*From Poverty to Prosperity* watch

That's the title of the new and self-recommending book by Arnold Kling and Nick Schulz.  This work has text by the authors, interspersed with interviews with famous economists, including Robert Fogel, Robert Solow, Joel Mokyr, Doug North, Bill Easterly, Edmund Phelps, Amar Bhide, William Lewis, and Bill Baumol.  Here is Paul Romer:

It's the kind of culture that can tolerate rap music and extreme sports that can also create space for guys like Page and Brin and Google.  That's one of our hidden strengths.

You can buy the book here.  The subtitle is Intangible Assets, Hidden Liabilities and the Lasting Triumph over Scarcity.


What a jackass. I would much rather have rap and extreme sports than Google (and, yes, I work in tech). Believe it or not, these things are culture even if the wine sipping, going to the symphony but sleeping through the same Beethoven piece you heard last year "elite" can't admit it (and, yes, I went to conservatory so I know all about that "culture" as well).

I think Kling needs to pony up for a "Premium Ad" so he can get a real recommendation from MR, like Landsburg did. I wish the FTC or someone had a rule about bloggers and pay-to-play.

Seriously, you refer to Econlog all the time, and they to you, but you just give Kling the 'self-recommending' post? He's trying to sell a book!

Not all progress consists of radical breakthroughs and "deviations from the norm". Actually, most progress arguably consists of small, steady incremental improvements that cumulatively make a huge difference.

We celebrate the former kind because it's the kind our culture is good at, while downplaying the latter kind, which is the sphere of those dull anal-retentive meticulous people over in Germany, Japan and China fussing over their engineering diagrams. It's also much easier to look back historically and point to a discontinuous jump rather than a slow steady change without a clear boundary point or transition marker. Finally, it's much easier to construct a narrative that credits and idolizes a single charismatic individual (Steve Jobs!) for a sudden breakthrough than to write an interesting story about large anonymous teams working in obscurity.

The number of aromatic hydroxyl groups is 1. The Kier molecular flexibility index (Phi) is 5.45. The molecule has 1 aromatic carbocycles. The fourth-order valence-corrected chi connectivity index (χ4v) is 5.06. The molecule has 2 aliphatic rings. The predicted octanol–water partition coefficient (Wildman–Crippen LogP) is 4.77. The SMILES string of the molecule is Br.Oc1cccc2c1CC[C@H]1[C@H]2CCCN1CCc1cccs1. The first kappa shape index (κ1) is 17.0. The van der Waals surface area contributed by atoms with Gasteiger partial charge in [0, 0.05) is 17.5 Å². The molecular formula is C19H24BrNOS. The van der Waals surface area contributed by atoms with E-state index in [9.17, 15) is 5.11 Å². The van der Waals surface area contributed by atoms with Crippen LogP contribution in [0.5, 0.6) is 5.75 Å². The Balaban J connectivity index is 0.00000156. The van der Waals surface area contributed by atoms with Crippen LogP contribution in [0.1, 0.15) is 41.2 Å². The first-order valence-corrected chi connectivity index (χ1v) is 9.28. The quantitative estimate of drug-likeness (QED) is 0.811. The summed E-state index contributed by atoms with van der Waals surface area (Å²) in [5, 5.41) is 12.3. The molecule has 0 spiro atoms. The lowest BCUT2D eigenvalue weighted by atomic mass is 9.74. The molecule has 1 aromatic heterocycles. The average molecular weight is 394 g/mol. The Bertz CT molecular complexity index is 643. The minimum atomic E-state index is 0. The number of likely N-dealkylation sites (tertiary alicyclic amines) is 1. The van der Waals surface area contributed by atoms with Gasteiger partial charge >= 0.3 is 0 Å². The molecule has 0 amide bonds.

But there is a bit of self-congratulatory chauvinism in imagining the American way to be self-evidently superior. The philosophy of "let's break all the rules" all too often leads to "Hey, why should I bother to study all this boring crap? Math is hard". The culture that indulges daydreaming slackers often cannot produce enough of the persevering engineers who are actually capable of turning paper dreams into silicon reality. And it's all too easy to take gradual steady progress for granted, as if it happened all by itself, rather than requiring the same creativity, inventiveness, and persistence that Edison showed when he tried out hundreds of different materials for his light-bulb filaments.

The world would be in very big trouble indeed if all countries reoriented their social and educational systems to emulate these "hidden strengths". It takes both kinds of system, working in tandem, to create a golden age of progress.

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